Self-Paced Probabilistic Principal Component Analysis for Data with Outliers

04/13/2019 ∙ by Bowen Zhao, et al. ∙ Tsinghua University 0

Principal Component Analysis (PCA) is a popular tool for dimensionality reduction and feature extraction in data analysis. There is a probabilistic version of PCA, known as Probabilistic PCA (PPCA). However, standard PCA and PPCA are not robust, as they are sensitive to outliers. To alleviate this problem, this paper introduces the Self-Paced Learning mechanism into PPCA, and proposes a novel method called Self-Paced Probabilistic Principal Component Analysis (SP-PPCA). Furthermore, we design the corresponding optimization algorithm based on the alternative search strategy and the expectation-maximization algorithm. SP-PPCA looks for optimal projection vectors and filters out outliers iteratively. Experiments on both synthetic problems and real-world datasets clearly demonstrate that SP-PPCA is able to reduce or eliminate the impact of outliers.



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1 Introduction

Principal Component Analysis (PCA) [25] is one of the key methods for dimensionality reduction and feature extraction in data analysis [4, 13]

, which plays an important role in machine learning

[22], computer vison [31], genetics [3]

and so on. As high dimensional data is difficult to analyze effectively and brings a huge computing burden, PCA attempts to represent high-dimensional real data with principal components.

There exist two common definitions of PCA, both of which are algebraic and lack probabilistic explanation for the observed data [30]. In order to overcome this shortcoming, Tipping and Bishop proposed a probabilistic model for PCA, called Probabilistic PCA (PPCA) [30]. PPCA has several advantages over traditional PCA, such as, it can deal with missing values in the observed data due to the related EM algorithm.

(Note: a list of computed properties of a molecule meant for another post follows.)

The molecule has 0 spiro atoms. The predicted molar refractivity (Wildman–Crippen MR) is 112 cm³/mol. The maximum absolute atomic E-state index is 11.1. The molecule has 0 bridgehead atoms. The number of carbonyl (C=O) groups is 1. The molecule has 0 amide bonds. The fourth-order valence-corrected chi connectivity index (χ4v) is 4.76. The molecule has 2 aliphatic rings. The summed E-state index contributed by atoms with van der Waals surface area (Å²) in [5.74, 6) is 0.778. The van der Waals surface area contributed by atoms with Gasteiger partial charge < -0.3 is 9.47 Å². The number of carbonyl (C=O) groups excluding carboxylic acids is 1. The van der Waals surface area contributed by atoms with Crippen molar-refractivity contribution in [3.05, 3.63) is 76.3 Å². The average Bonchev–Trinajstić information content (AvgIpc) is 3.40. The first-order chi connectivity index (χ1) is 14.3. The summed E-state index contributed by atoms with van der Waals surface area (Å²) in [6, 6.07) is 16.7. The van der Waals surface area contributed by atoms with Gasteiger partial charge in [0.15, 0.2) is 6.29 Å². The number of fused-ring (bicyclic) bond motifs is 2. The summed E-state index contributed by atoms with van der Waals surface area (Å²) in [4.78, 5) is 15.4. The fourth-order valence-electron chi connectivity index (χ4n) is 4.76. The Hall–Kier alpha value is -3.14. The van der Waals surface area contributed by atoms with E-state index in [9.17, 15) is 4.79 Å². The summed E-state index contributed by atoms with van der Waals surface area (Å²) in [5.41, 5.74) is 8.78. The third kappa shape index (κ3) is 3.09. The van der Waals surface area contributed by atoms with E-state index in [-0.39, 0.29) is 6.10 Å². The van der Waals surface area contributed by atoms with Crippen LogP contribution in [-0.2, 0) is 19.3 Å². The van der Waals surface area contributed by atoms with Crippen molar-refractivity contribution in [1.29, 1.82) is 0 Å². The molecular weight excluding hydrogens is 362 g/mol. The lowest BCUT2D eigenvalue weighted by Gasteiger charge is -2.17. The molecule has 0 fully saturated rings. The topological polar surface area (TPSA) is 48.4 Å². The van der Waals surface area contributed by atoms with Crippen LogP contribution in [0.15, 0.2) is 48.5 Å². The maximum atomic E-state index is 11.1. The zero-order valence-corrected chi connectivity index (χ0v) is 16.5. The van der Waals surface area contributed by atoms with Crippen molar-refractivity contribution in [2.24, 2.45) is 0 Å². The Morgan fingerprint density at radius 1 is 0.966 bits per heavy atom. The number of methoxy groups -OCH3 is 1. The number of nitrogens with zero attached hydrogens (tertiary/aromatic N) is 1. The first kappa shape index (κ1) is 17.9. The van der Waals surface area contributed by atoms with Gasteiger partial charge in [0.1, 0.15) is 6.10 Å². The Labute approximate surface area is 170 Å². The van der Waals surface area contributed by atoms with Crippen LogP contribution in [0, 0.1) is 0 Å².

However, despite these merits, PCA and PPCA inherently have a drawback: they are not robust, i.e., they are forcefully affected by the outliers [29, 28, 35]. Due to the presence of outliers, the principal components obtained by classical PCA and PPCA are greatly deviated from the real direction. Consequently, we can not get the main information of the data exactly. Subsequent analysis based on these principal components can not obtain satisified results.

By imitating human or animal learning, Self-Paced Learning (SPL) usually begins with simple samples of learning tasks, then introduces complex examples into the training process step by step [20]. SPL has been applied in object detection [34, 27], matrix factorization [37], mixture of regression [8]. It has been shown that SPL has the ability to reduce the effect of outliers [36].

In order to improve the robustness of the dimensionality reduction algorithms, we incorporate Self-Paced Learning mechanism [16] into PPCA, and propose a novel model called Self-Paced Probabilistic Principal Component Analysis (SP-PPCA). Based on PPCA, we design a new objective function by introducing additional parameters about self-paced learning. We use the alternative search strategy to learn the original parameters of PPCA and the additional introduced parameters. The proposed method attempts to learn from the clean training data gradually, and simultaneously prevent outliers from affecting the training process.

In summary, our main contributions in this paper are the following.

  • To effectively eliminate the impact of outliers, we introduce Self-Paced Learning mechanism into Probabilistic PCA, which is the earliest effort to use SPL for PPCA.

  • A novel approach named SP-PPCA is constructed from a probabilistic perspective. We derive a corresponding optimization method based on the expectation maximization algorithm and the alternative search strategy.

  • We conduct extensive experiments on both simulated and real data sets. The results show that the proposed method can obtain more accurate projection vectors from the contaminated data.

The remainder of this work is organized as follows. In Section 2, we briefly describe Probabilistic PCA. In Section 3, we propose the Self-Paced Probabilistic PCA. In Section 4, we evaluate our method by experiments on synthetic data and real data. In Section 5, we introduce some related work. Finally, we summarize the paper in Section 6.

2 Probabilistic PCA

PCA can be defined as the orthogonal projection of the data onto a lower dimensional linear space called the principal subspace, where the variance of the projected data is maximized

[10] [4]. An equivalent definition is the linear projection that minimizes the mean squared distance between the data points and their projections [25].